Getting around in Denali National Park can be problematic. There is but one main road and, if followed to the end, it will take you 92 miles into the park. However, access to that road is restricted except for the first 15 miles. Beyond that point a special permit is needed and those are given to people using the campgrounds in the interior. Even then, once they get to the campground, their vehicle must remain parked until they are ready to leave.
Essentially, access to the interior of the park is via bus whether a park shuttle or tour bus. Both have a fee over and above the price of admission and in most cases, reservations are required. If you don't have reservations and you show up in Denali one day don't expect to be able to go beyond the 15 mile limit that same day!
Sue and Fred had made reservations for the Kantishna Experience, which would take them as far into the park as you can go. Several days after they made their reservations I tried to get the same tour but it was filled up! The next best thing I could get was the shuttle bus to Eielson Visitor Center, which was 67 miles in.
There are two primary reasons that the vast majority of people go to Denali – to see The Mountain and to see The Wildlife. Only 30% of those people will see The Mountain (it is hidden by clouds much of the time) but most will see some Wildlife though the most “prized” are Bear, Moose, Caribou, Wolf, and Red Fox. The further into the park you go the more likely it is that you will see them all, sometimes rather close.
Early Tuesday morning we made our way to the Wilderness Access Center to board the buses, which left within a few minutes of each other, mine following theirs out to the 67 mile marker.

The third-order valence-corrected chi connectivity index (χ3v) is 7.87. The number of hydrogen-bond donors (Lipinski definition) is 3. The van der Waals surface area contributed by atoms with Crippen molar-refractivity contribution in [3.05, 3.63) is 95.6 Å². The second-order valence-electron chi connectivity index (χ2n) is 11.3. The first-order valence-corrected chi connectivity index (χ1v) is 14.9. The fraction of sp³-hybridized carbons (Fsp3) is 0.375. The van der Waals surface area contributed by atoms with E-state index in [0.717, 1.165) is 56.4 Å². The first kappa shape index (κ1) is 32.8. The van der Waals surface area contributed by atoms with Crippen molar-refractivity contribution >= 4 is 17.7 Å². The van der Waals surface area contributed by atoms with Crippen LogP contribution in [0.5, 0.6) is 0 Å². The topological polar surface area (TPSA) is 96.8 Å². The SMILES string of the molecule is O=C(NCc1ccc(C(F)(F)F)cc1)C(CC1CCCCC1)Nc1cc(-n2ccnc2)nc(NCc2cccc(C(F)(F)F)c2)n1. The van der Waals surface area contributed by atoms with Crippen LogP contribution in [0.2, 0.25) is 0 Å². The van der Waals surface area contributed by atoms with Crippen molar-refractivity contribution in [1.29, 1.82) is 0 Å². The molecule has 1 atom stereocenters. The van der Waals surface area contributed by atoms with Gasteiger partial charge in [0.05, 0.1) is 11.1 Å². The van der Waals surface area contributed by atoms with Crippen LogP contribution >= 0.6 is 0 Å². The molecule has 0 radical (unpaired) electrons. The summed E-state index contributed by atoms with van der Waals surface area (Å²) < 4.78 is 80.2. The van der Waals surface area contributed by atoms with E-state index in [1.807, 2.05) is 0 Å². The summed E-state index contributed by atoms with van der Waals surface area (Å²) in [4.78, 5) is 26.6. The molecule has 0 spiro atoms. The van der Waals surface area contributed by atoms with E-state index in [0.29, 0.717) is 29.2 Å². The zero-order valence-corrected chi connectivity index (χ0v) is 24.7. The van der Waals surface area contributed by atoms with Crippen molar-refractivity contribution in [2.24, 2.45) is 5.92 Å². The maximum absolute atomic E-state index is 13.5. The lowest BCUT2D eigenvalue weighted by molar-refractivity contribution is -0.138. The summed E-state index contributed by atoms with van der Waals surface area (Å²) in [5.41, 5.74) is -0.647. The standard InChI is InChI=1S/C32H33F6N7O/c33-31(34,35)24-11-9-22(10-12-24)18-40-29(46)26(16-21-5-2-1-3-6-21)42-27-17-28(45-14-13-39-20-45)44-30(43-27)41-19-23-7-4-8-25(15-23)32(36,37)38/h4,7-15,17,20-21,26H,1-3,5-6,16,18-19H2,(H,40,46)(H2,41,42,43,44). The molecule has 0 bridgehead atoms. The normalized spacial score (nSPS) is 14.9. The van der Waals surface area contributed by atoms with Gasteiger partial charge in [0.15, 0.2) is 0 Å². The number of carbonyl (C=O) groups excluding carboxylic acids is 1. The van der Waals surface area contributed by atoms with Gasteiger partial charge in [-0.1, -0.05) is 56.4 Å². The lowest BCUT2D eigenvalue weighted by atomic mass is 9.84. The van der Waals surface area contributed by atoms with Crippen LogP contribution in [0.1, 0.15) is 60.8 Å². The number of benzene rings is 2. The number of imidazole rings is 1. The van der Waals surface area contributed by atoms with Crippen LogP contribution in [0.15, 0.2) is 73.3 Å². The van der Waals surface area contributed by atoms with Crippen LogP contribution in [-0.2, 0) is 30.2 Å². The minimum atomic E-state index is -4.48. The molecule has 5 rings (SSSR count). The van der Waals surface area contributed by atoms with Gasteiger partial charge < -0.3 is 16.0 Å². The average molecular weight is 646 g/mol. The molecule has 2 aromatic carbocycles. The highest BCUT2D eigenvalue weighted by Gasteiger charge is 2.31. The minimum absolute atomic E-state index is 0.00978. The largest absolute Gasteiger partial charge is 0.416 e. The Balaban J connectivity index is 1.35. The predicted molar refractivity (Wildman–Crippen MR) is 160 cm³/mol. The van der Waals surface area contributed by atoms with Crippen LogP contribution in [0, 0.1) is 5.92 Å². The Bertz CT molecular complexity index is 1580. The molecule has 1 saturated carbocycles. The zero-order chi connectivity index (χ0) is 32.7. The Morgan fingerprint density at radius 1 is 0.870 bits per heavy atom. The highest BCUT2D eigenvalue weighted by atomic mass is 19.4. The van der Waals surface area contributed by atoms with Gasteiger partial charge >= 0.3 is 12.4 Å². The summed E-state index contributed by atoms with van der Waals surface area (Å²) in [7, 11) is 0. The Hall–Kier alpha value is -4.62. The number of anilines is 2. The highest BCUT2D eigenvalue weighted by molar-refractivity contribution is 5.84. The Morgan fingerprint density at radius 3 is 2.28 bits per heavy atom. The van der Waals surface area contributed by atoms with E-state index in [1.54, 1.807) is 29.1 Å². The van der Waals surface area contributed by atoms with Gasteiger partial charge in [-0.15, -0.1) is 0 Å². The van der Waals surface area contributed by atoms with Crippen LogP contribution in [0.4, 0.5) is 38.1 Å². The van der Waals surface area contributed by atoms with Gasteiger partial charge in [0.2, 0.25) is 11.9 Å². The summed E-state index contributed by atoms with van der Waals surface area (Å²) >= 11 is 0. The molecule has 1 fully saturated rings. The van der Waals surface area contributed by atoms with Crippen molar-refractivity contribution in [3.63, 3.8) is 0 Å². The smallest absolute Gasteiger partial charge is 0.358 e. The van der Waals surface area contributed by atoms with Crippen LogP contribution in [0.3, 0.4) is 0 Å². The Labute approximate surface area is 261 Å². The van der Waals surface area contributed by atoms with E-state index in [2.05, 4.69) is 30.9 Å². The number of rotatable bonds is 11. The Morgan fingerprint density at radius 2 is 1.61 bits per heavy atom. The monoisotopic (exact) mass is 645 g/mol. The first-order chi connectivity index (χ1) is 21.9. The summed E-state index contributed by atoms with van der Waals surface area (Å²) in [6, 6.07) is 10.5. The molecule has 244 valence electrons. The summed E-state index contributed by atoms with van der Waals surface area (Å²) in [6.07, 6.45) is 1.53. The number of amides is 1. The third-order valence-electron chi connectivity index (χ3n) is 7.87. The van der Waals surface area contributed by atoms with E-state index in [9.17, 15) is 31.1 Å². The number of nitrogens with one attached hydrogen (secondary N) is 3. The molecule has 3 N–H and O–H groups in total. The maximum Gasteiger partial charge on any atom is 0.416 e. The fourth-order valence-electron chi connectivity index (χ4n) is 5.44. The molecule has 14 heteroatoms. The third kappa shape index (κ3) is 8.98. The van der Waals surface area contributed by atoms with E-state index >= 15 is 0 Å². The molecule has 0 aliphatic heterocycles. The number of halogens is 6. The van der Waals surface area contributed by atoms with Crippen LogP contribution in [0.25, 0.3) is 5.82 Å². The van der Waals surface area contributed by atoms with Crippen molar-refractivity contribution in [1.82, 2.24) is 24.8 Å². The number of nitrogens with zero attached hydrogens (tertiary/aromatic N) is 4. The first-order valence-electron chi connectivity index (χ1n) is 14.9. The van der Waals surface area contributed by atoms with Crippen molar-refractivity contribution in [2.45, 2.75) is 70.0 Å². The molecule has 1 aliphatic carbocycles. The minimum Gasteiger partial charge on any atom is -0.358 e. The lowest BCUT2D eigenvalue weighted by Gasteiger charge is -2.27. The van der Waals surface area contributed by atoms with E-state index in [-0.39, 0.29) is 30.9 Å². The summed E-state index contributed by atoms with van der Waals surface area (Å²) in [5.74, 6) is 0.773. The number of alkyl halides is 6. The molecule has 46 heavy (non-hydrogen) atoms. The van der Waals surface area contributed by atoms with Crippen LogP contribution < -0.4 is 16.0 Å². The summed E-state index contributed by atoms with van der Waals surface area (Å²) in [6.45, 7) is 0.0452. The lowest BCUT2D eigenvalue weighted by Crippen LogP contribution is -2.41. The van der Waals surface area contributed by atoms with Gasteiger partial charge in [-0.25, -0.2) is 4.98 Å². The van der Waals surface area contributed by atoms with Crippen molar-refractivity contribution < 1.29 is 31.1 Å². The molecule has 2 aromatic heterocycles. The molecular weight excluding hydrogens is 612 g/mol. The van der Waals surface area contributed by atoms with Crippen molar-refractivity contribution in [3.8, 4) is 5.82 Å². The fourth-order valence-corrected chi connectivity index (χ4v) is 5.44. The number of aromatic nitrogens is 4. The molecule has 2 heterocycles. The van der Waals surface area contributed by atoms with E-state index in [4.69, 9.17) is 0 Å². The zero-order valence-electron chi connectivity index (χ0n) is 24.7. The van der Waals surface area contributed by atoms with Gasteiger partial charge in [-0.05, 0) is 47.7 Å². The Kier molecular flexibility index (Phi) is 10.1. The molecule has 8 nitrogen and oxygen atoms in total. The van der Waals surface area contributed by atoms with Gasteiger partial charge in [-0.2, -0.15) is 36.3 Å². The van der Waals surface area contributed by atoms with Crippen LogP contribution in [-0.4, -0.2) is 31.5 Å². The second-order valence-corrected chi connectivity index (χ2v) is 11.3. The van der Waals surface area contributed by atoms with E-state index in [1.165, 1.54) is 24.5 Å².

Dall Sheep. There were five of them scattered around the top and sides of this rock outcropping not far from the road.
These were the closest shots that I got. In total on the trip out and back, at various spots along the way (in other words not all at the same time), the bus I was on saw 20 bears (including 4 different sets of two cubs and mama), a moose with her calf, two wolf cubs, a lone wolf, a dozen Dall Sheep (most were “white spots” on the mountainside while others were “white spots with legs”), quite a few small herds of Caribou, and one Bald Eagle. I gave up on taking pictures since most were so far away. I did see them somewhat “up close” though with the binoculars and they were quite splendid.
Though our buses were only a few minutes apart, we didn't see the same wildlife. Sue got some terrific shots, some quite close. Please, go check out her photos! You'll be glad you did...
And, we got lucky for the second day in a row – Denali was “out” once again!
This is from about 35 miles away from The Mountain. Everyone on the bus was thrilled to be able to see this much of Denali.
Twenty minutes later, at the Eielson Visitor Center, Denali was nearly obscured by the clouds.
Gone! Denali is to the left of that center peak. I stayed at Eielson for more than an hour and The Mountain didn't come back out.